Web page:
• The Explore the Bible lesson for May 11 focuses on Proverbs 31:10-31.
As a young pastor serving my first church, I preached many a sermon I’m certain the good people of that rural congregation simply had to endure. God bless the churches that give pastors their first shot at preaching every Sunday. There is one sermon I preached, however, that embarrasses me to this day.
It was Mother’s Day weekend, and I felt compelled to preach a sermon about motherhood. That’s not a bad thing. It’s the title of the sermon, now some four decades later, I’ve never forgotten: “How To Be a Good Mother.”
My intentions were good. I wanted to encourage and bless the mothers in the congregation. The problem was that, at the ripe old age of 22, I’d never been married and never would I ever be a mother. The only way I pulled that sermon off was to force the Scriptures to fit my preaching agenda. That’s always a dangerous thing to do.
‘Mother’ means different things to different people
Before teaching this lesson, every teacher should stop and prayerfully reflect both on the meaning of the texts and also what it is they hope to accomplish with the lesson. It would be especially good to remember one thing in particular.
Teachers teach from their own perspectives. We all tend to read and interpret the Bible through the lenses of our life experiences. Some in the class will have wonderful memories of their mothers and grandmothers. The memories of others will be slanted differently.
Some have no memory of their mothers. Perhaps they died giving birth. Or perhaps, their mothers abandoned them at an early age or even in adolescence. Others had abusive parents and had to be placed in foster homes or orphanages.
Some were born to unwed mothers and placed for adoption and, even in adulthood, have unresolved feelings about a mother they never knew. There may be women in the class who have carried the burdensome secret of an abortion and the guilt of having forfeited a life they wish they could get back.
More and more grandparents who ought to be living out their retirements now are starting over by raising their own grandchildren for a host of sad reasons. For some, Mother’s Day is a day of warm memories. For others, it is a day of perpetual sadness. One mother confessed to me how Mother’s Day always carried a tinge of unhealed grief over her stillborn child years before.
The point is that good teachers always do two things. They seek the best meaning of the text they can find. Then, they prayerfully seek a compassionate way to deliver that truth, always keeping in mind their experience is uniquely their own and not necessarily the common experience of all in the room.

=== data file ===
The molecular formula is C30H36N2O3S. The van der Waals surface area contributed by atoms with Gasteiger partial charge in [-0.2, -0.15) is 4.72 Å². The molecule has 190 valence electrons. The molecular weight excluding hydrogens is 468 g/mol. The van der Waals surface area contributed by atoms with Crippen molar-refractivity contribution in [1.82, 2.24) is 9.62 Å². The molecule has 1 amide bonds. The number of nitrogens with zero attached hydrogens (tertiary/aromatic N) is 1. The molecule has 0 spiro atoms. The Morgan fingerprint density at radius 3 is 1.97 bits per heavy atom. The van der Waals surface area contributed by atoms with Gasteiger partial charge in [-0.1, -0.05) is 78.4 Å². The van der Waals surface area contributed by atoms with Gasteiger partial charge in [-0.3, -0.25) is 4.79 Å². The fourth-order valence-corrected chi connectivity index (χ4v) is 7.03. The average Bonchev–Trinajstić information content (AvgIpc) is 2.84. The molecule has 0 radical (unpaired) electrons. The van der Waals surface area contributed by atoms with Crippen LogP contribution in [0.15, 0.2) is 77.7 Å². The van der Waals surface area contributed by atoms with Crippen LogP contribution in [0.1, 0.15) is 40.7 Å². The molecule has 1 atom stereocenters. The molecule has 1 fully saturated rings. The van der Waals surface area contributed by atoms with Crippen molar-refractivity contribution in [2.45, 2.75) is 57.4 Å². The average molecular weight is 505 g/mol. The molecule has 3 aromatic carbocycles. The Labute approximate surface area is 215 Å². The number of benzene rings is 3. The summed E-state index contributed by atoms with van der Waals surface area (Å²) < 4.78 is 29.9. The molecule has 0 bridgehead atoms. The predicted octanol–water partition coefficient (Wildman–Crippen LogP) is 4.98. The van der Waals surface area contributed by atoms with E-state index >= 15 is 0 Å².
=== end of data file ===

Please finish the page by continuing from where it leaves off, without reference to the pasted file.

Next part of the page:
The Burger King baby
The news of late has carried the story of Katheryn Deprill, also known as the “Burger King baby.” Twenty-seven years ago, only hours after giving birth, her teenage mother abandoned Katheryn in the restroom of a Burger King in Allentown, Pa.
Recently, using Facebook, Katheryn sought out and found her birth mother. They were reunited, and Katheryn discovered the story that led to her abandonment and the good life she’s had since. It’s a beautiful story of reconciliation, but it’s also a rare example.
Perhaps this lesson could be an opportunity for the members of the class to reflect on their own origins. It might give them a chance to reflect on the humanity of their parents and how that shaped the person they became. We never fully grow up, no matter how biologically old we become, until we embrace the fact our parents were frail human beings, even if they were our parents.
Celebrating the virtues of a solid-gold woman
The writer of Proverbs uses this last chapter of the book to celebrate the virtues of a solid-gold woman. It may well be the most familiar of all the Proverbs as it often is read at funerals so that families can remember and celebrate the virtues of their mothers or grandmothers.
I challenge teachers of this lesson to take each of the texts and the virtues of good womanhood they celebrate and use them to pull memories out of their class members about their own mothers.
In what ways do these texts call out the ways of their mothers that shaped their lives? Are there ways in which these texts call out sad memories, yet to be healed? Take the chance on letting your class verbalize its true emotions on these issues.
Ask the class what virtues these texts teach that encourage us all to be better parents. What price did our mothers pay to be that virtuous? In what ways does being a better parent compel us to stop and thank and bless our mothers who are still living?
As a hospice chaplain, I frequently stand by the bedside of a mother who soon will pass or who already has. It’s heartening to watch as children and grandchildren come to pay tribute to the woman without whom their lives would not exist.
It’s also a sobering reminder that the best day to honor our mothers is any day we’re still breathing. Motherhood never has been tougher. A little gratitude goes a long way to make it easier.